After a week passed, sitting down in the middle of a forest, I was using the Lenovo U310 ultrabook and thought, “you know, it’s not the best laptop I’ve ever used, but for the price, it’s okay”. Now, I think about that thought and realize that the U310 has a design akin to another laptop, to the point where Lenovo’s creativity could be questioned, but that isn’t per say a reason to be hostile towards the U310.
It’s an inexpensive sub-$1000 — depending on the configuration — ultrabook, perfect for the back-to-school season, and it has a decent display, processor, and even 6 hour+ battery life. And for all of that, you get a decent package.
Price as Reviewed: $799.99 at Lenovo
It’s supposed to be made of plastics, aluminum, and — that’s about it. The lid is actually the most attractive thing about the U310, followed by its palm rest, mouse, and underside. In out tests and time with the IdeaPad U310, we never found the design to be something so amazing that it got us excited, nor was it incredibly dull and vapid. It just was there – I guess that’s not really exciting is it?
The display is not the best we’ve seen on an ultrabook either: it has rather mediocre viewing angles and is at a lackluster resolution of 1366 x 768. To make it worse, the display is actually a plastic, so the represenation of colors is further dulled. To top it all off, maximum brightness is your only option when outside; it’s a convenation of glare.
On a side note: the Lenovo U310 has speakers squeezed between the display and hinge that produces loud sound, but without depth or bass; it’s average and useful only for a short video or music session, so stick to headphones.
While it may be bland in the design department, it is a worthwhile effort because if you take a short moment to analyze Lenovo’s design department, you’ll notice they are responsible for the professional yet repetitive black designs for the Thinkpads. So, function over beauty is sort of their forte.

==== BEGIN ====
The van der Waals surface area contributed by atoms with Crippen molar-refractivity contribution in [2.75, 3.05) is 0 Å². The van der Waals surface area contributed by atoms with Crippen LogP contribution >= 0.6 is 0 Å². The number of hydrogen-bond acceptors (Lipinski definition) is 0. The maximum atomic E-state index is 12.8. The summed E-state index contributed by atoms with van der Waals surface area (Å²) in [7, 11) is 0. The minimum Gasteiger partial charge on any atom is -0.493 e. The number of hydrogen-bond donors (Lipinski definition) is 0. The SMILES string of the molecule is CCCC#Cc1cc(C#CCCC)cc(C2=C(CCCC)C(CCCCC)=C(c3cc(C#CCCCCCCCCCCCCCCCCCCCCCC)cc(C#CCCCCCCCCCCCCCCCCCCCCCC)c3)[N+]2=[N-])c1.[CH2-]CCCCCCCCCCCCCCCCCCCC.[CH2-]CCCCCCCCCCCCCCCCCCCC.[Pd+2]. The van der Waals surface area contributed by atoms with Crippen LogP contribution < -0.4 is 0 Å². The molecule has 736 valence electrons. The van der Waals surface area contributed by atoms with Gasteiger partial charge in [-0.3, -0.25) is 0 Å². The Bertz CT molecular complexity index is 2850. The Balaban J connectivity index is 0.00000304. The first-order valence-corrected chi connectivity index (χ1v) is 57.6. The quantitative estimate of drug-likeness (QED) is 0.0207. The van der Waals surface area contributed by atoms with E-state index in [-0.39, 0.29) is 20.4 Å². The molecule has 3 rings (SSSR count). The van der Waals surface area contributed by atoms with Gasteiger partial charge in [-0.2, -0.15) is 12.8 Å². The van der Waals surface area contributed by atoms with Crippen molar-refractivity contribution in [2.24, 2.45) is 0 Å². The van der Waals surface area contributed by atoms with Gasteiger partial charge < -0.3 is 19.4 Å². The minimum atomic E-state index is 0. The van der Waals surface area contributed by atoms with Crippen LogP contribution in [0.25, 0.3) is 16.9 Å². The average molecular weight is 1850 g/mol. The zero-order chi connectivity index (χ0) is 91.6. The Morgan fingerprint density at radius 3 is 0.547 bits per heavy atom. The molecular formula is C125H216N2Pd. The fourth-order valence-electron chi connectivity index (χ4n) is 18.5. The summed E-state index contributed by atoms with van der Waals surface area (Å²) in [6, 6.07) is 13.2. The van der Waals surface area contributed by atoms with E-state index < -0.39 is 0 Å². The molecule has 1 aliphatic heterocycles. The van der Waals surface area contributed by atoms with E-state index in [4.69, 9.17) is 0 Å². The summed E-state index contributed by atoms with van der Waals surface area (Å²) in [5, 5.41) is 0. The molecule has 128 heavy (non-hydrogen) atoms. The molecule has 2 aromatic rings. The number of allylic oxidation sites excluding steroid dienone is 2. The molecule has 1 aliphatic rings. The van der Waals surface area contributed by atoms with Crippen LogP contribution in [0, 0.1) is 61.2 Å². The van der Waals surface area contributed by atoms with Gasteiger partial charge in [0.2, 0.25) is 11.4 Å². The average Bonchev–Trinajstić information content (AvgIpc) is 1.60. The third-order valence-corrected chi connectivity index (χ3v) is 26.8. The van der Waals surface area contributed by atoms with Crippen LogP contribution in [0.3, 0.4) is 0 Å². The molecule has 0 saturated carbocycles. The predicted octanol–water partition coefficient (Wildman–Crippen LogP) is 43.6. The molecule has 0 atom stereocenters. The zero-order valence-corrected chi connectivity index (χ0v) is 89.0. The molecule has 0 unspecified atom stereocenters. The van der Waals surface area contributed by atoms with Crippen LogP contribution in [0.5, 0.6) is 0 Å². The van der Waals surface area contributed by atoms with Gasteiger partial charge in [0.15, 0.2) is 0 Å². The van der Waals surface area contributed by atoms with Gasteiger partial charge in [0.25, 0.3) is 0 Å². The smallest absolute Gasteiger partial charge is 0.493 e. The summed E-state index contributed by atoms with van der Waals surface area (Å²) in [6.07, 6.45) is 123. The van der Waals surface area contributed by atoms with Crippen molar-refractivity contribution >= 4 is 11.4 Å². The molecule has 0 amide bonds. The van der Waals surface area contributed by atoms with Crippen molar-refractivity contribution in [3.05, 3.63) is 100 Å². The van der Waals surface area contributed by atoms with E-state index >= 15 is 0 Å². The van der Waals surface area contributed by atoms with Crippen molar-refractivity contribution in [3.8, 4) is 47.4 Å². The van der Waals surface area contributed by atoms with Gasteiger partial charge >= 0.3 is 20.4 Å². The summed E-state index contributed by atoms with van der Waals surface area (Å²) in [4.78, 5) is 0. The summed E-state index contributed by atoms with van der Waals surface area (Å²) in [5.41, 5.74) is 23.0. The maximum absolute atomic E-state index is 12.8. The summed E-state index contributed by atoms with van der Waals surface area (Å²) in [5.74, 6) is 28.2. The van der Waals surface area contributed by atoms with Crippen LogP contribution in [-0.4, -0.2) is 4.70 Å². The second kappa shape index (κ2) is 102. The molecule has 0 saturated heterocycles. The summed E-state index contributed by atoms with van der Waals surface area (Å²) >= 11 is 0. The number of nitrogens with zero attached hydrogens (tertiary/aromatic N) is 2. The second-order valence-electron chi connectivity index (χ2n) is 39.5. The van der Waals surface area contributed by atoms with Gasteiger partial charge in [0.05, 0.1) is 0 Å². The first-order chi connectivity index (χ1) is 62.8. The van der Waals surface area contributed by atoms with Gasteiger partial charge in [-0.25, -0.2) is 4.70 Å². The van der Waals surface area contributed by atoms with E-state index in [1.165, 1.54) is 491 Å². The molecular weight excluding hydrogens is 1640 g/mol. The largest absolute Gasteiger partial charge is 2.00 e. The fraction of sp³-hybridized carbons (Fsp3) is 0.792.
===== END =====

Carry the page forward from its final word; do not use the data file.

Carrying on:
Specs — What It Can Do
The U310 compensates just about everything to jump into the ultrabook category, a marketing term Intel is using to back major PC manufacturers to produce powerful, high-end material laptops with thin profiles and quiet fan systems. The U310 parts away from most of those characteristics — it does have an aluminum body (with an incredibly cheap plastic display bezel), a multitouch touchpad with palm rejection, and one of the new Intel Ivy Bridge processors, which in a GeekBench test, received a rather decent score of 4102, ranking it a little on the low side with other ultrabooks, and for gaming, highly unsuitable.
Let’s run some numbers: the processor is an Ivy Bridge generation 1.7GHz Intel Core i5-3317U, there’s 4GB of DDR3 RAM, a 500GB 5,400rpm hard drive, Intel HD 4000 integrated graphics, a 3-cell 46Wh battery, 13.3-inch 1336 x768 display, 2 USB 3.0 ports and 1 USB 2.0 port, with HDMI, SD card reader, and a LAN port. It has support for Microsoft’s Windows 8 and currently uses Windows 7 64-bit.
So now, to the conclusions!
What It’s Great At Doing
With the technicalities and aesthetics out of the way, it’s time to simply talk about what the IdeaPad U310 is good for.
- It’s a cheap budget machine.
- It has modest performance.
- The battery can get you by for at least 5 to 7 hours, depending on how you use the U310, plus the brightness, power modes, etc.
- It could make a nice back-to-school laptop (but we’d go for something with a little more power)
What’s It’s Bad At Doing
Being the stylish laptop on campus/the block/cafe/tech writer’s office.
Gaming. Forget about it. If you can even edge out Minecraft on this, let me know.
The display is kind of boring and sucks to use outdoors where glare can become a serious problem.
The Lenovo IdeaPad U310 is a humble little ultrabook, but it doesn’t have the greatness seen in Lenovo’s Thinkpads. It also has a less-than-decent display, but to cope for it, a decent price for some current-generation technology. It’s the first back-to-school laptop I’d suggest — if I were under the hypothesis that the student in question was low on cash, wouldn’t want a more versatile gadget like a tablet, and whom I disliked. In all seriousness, the IdeaPad U310 is only great if you want to spend $800 on an ultrabook, but plant to upgrade to something nicer in the future. A placebo, if you will.